It will be an uphill task for Netanyahu to regain power as he is facing a court trial for serious corruption charges against him.
By Rakesh Raman
Benjamin Netanyahu has lost his 12-year-old position as the Prime Minister (PM) of Israel as the parliament approved on Sunday (June 13) the formation of a new coalition government.
Right-wing nationalist Naftali Bennett has been sworn in as the PM who will lead a coalition of parties with a thin majority of 60-59 in the 120-seat Knesset (Israel’s unicameral parliament).
Bennett thanked President Biden for his warm wishes on the inauguration of the new government, and for his long-standing commitment to the State of Israel and its security.
In a power-sharing deal, Bennett will be PM until September 2023 when he will pass on the power to Yair Lapid, leader of the centrist Yesh Atid, for the next two years.
Netanyahu – who will remain the head of the right-wing Likud party – has become leader of the opposition. After defeat, he vowed to come back.
But it will be an uphill task for Netanyahu to regain power as he is facing a court trial for serious corruption charges against him. If Netanyahu is convicted, he could face up to 10 years in prison for bribery and a maximum of three years for fraud and breach of trust.
Although massive protests had been happening against Netanyahu as Israelis asked him to resign for his failure to contain coronavirus and amid charges of corruption against him, he had refused to step down. Netanyahu is facing bribery and fraud charges in three different cases and was formally indicted in November 2019.
He is the first sitting PM in Israel’s history to be charged with a crime. In 2019, he was asked to resign from his agriculture, health, social affairs, and diaspora affairs portfolios.
However, the matter of forcing a prime minister to resign due to an indictment has not yet been tested in court. He was officially charged on 28 January 2020. Netanyahu’s criminal trial which was delayed because of Covid-19 pandemic has begun.
VICTORY OF JUDICIAL SYSTEM
Netanyahu’s trial is being hailed as a major victory for Israel’s judicial system which has proved that no one is above the law. This step should serve as a lesson for courts in other countries such as India where courts are apparently complicit in the crimes of corrupt politicians and do not take actions against them.
The PM of India Narendra Modi, for example, has been facing a number of corruption allegations in cases such as the Rafale deal with French defence group Dassault Aviation, PM-CARES Fund, and others in which it is alleged that corruption worth billions of dollars took place. But the Supreme Court of India dismissed the cases without holding proper investigations.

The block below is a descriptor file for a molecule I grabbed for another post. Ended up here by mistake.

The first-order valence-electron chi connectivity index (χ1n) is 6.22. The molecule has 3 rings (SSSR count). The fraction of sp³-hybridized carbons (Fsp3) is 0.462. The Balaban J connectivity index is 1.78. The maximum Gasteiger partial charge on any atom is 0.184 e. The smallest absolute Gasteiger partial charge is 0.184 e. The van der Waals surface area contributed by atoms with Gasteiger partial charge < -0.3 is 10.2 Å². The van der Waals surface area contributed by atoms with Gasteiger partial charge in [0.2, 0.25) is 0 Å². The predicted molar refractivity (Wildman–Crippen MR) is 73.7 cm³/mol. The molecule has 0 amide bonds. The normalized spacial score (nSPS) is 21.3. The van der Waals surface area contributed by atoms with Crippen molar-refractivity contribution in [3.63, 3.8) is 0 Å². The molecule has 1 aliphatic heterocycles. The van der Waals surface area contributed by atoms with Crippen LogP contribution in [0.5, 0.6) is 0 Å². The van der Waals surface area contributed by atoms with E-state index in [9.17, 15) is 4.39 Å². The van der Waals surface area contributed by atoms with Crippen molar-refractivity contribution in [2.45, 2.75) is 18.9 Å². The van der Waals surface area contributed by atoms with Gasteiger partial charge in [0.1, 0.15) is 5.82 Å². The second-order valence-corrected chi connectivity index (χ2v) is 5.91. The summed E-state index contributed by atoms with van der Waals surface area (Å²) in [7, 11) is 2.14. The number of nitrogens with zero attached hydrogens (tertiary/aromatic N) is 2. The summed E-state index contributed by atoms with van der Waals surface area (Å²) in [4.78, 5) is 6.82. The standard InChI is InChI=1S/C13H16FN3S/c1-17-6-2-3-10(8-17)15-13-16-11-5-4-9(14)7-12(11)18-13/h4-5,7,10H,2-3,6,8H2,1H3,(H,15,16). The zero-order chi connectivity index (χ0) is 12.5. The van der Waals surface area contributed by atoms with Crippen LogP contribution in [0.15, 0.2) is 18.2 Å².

Similarly, other leaders of Modi’s Bharatiya Janata Party (BJP) are being accused of rampant corruption. But the Indian courts and anti-corruption organizations such as the Lokpal have turned a blind eye to such corruption cases.
In a recent case, for example, Modi’s colleague and India’s Minister of Transport Nitin Gadkari has been named in a report that reveals the minister is involved in a quid pro quo deal with a Swedish automobile company Scania, which is part of Volkswagen AG’s commercial vehicle arm Traton SE.
The Caravan news magazine has done a detailed analysis of this case, saying that Gadkari’s denial of connection to Scania bus was an outright lie. But no legal investigation has been carried out against the minister.
A new report released by the U.S. Department of State has revealed that rampant corruption is happening at all levels of government in India. The report adds that the law provides criminal penalties for corruption by government officials. But most government officials frequently engage in corrupt practices with impunity. There were numerous reports of government corruption during the past year, the report says.
Now after Netanyahu’s trial, it is expected that the Indian courts will muster courage to start investigations and prosecution in the cases of alleged corruption against PM Modi and others in his government. Ideally, Modi should have resigned from his position after numerous allegations of corruption. But he is not quitting and rather encouraging more corruption.
By Rakesh Raman, who is a national award-winning journalist and social activist. He is the founder of a humanitarian organization RMN Foundation which is working in diverse areas to help the disadvantaged and distressed people in the society.
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